CGYRO

b250 b990 b1020 b1480

Source Code

CGYRO source code is available at GitHub.

Overview

CGYRO is a multi-species spectral gyrokinetic solver with sonic rotation capability. Over the last decade the fusion community has focused its modeling efforts primarily on the core region. A popular kinetic code used for this purpose was GYRO [CW03b][CW03a][CWD04][CB10]. Thousands of nonlinear simulations with GYRO have informed the fusion community’s understanding of core plasma turbulence [KWC05][KWC06][KWC07][HHW+16] and provided a transport database for the calibration of reduced transport models such as TGLF [SKW07]. GYRO was the first global electromagnetic solver, and pioneered the development of numerical algorithms for the GK equations with kinetic electrons. It is formulated in real space and like all global solvers requires ad hoc absorbing-layer boundary conditions when simulating cases with profile variation. This approach is suitable for core turbulence simulations, which cover a large radial region and are dominated by low wavenumbers. More recently, as the understanding of core transport has become increasingly complete, the cutting edge of research moved radially toward the pedestal region, where plasmas are characterized by larger collisionality and steeper pressure gradients that greatly modify the turbulent phenomena at play. This motivated the development, from scratch, of the CGYRO code [CBB16][BC17][CB18][BC18] to complement GYRO. CGYRO is an Eulerian GK solver specifically designed and optimized for collisional, electromagnetic, multiscale simulation. A key algorithmic aspect of CGYRO is the radially spectral formulation used to reduce the complicated integral gyroaveraging kernel into a multiplication in wavenumber space, but retaining the ability to treat profile variation important for edge plasmas. A new coordinate system that is more suitable for the highly collisional and shaped edge regime was adopted from the NEO code [BC08][BC12], which is the community standard for calculation of collisional transport in toroidal geometry.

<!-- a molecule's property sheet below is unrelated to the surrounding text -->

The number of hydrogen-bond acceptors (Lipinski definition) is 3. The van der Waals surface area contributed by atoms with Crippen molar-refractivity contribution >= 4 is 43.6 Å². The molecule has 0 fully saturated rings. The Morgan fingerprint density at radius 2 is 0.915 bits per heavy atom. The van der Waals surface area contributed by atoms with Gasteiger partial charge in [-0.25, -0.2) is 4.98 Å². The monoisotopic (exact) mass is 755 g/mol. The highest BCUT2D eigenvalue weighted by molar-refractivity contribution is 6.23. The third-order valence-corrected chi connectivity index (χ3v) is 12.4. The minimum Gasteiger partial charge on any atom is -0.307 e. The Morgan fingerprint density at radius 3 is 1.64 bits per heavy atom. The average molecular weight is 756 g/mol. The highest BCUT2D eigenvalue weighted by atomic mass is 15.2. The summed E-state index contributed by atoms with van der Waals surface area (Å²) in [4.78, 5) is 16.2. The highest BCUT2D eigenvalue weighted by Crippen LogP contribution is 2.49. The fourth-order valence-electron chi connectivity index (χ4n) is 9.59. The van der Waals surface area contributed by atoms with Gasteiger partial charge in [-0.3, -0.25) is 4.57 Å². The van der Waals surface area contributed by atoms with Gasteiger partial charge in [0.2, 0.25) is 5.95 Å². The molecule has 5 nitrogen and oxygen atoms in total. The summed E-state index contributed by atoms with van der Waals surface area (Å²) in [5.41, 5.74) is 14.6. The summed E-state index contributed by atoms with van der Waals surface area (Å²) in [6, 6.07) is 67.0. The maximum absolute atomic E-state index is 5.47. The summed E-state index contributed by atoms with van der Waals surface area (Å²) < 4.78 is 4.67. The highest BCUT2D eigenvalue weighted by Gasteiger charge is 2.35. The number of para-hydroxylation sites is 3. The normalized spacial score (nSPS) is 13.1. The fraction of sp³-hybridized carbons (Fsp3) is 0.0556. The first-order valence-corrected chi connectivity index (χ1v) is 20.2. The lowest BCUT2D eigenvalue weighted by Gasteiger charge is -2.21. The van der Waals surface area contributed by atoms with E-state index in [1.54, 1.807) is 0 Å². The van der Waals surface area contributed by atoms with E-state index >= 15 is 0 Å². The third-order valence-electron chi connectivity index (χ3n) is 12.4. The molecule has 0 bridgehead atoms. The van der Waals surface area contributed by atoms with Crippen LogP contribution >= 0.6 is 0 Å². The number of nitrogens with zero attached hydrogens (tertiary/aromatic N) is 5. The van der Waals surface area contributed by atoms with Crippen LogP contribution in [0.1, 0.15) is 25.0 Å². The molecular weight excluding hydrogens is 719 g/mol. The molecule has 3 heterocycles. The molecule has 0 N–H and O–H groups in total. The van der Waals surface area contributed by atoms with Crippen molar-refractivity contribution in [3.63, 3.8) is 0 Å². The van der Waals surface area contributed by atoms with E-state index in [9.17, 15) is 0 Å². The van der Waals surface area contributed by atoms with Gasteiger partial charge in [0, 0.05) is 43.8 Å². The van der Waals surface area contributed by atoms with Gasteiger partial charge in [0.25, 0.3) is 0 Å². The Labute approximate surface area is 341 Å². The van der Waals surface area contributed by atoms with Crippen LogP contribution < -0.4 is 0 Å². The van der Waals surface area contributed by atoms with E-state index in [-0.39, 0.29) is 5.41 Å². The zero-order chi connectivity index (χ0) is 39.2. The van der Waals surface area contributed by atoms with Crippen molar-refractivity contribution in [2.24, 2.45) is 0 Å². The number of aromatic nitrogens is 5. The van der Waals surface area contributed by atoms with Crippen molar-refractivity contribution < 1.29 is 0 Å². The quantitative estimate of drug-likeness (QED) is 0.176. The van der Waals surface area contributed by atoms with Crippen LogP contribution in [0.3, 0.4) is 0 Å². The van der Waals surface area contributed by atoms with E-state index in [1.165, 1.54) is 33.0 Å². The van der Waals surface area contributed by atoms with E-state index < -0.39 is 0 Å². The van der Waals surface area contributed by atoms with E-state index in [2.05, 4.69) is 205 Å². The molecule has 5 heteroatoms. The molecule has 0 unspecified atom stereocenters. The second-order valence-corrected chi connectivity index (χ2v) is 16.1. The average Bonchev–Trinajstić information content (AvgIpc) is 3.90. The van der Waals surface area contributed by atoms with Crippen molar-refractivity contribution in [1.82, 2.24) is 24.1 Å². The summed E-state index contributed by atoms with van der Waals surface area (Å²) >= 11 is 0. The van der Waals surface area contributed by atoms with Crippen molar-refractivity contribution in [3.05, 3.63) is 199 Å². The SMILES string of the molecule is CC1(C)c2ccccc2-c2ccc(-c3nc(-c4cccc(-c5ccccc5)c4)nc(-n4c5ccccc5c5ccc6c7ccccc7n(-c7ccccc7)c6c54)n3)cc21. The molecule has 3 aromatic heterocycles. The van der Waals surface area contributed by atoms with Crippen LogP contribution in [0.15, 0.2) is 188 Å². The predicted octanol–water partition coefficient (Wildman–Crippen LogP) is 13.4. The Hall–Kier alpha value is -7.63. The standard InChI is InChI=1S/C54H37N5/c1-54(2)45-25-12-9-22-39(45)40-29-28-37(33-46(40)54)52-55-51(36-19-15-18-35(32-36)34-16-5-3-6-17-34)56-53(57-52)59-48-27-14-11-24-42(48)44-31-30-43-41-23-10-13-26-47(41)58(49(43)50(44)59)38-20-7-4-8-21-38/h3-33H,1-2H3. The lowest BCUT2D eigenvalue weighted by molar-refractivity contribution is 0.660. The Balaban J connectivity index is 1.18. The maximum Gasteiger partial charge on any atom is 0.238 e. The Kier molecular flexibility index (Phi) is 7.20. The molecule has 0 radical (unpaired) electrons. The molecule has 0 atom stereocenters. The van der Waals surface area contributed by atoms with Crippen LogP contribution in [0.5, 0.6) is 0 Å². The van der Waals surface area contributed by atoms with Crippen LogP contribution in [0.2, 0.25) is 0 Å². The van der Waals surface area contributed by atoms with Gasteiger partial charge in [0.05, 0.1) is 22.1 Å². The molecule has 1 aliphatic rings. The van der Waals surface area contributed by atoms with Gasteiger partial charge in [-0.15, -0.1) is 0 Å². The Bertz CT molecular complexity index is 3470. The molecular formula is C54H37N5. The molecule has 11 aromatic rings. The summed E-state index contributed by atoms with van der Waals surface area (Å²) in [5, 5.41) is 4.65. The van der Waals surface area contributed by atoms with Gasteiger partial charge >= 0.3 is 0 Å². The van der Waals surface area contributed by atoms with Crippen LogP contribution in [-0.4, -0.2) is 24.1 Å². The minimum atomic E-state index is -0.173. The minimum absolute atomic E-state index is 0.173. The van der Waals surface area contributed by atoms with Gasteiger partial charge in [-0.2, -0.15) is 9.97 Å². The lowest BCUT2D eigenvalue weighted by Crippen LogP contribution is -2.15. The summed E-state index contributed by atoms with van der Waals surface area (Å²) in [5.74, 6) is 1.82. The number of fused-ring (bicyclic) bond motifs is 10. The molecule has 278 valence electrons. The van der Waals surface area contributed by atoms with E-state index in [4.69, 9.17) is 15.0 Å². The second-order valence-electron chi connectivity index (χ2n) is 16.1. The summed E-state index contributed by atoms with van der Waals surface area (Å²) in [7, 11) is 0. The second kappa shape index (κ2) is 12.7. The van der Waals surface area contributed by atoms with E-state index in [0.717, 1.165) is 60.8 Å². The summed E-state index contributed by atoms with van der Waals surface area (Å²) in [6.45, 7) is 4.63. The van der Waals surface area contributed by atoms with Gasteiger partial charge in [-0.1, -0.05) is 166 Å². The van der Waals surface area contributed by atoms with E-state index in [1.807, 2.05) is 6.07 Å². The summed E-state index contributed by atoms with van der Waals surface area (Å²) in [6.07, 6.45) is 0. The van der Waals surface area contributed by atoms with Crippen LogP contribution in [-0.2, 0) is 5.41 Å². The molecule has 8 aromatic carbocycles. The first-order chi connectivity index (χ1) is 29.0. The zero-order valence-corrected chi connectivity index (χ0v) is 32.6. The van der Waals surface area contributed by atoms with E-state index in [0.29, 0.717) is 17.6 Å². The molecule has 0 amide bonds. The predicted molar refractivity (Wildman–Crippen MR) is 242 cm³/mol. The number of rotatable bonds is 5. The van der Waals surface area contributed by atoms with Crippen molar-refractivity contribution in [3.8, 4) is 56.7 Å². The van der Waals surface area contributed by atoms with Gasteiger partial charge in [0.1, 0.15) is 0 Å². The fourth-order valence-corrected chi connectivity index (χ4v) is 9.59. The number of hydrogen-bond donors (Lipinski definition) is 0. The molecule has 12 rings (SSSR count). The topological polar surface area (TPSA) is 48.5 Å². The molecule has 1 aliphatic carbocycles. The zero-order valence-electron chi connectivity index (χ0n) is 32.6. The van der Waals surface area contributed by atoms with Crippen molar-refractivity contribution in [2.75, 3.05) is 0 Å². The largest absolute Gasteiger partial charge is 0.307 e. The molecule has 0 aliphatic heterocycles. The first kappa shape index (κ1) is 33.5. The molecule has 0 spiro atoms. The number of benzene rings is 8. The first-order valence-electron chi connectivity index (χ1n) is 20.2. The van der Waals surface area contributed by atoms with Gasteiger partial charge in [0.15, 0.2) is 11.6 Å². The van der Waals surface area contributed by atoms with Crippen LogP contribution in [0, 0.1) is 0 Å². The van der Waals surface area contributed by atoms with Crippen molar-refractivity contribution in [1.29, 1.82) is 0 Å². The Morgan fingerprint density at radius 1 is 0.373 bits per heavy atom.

Data input

The primary CGYRO input file is input.cgyro. Profile data can be optionally captured from input.gacode.

Data output, python interface, and plotting

Although there is a description of output data, it is suggested that users use the python interface to output data.

Normalization

CGYRO Normalization

Quantity

Unit

Description

length

\(a\)

minor radius

mass

\(m_\mathrm{D}\)

deuterium mass = \(3.345\times 10^{24} g\)

density

\(n_e\)

electron density

temperature

\(T_e\)

electron temperature

velocity

\(c_s = \sqrt{T_e/m_\mathrm{D}}\)

deuterium sound speed

time

\(a/c_s\)

minor radius over sound speed

Running cases

Beyond the general instructions here, we also give hints for running on systems with public GACODE installs. The input files and configuration for numerous linear and nonlinear cases can be auto-generated using the -g flag. Often, it is easiest to find a template case that is close to what you would like to run, and then modify it accordingly. A list of all regression and template cases in generated by typing:

$ cgyro -g

A very simple nonlinear case is nl00. You can generate the template with:

$ cgyro -g nl00

It is strongly suggested that you first run your case in test mode using the -t flag:

$ cgyro -t nl00

On the large systems at NERSC, ORNL and elsewhere, you will need to establish an interactive queue to execute the command above. The result should be diagnostics printed to the screen plus a few output files. Pay attention to the file out.cgyro.mpi. This shows the acceptable number of MPI tasks.

Batch submission

On established platforms, the burden of writing batch script files and setting core counts is managed by the gacode_qsub script. To generate a batch.src file, you could type:

$ gacode_qsub -e nl01 -n 512 -nomp 2 -queue regular -repo atom -w 0:09:00

Additional flags are also accepted. Adding the -s flag to the above will submit the job.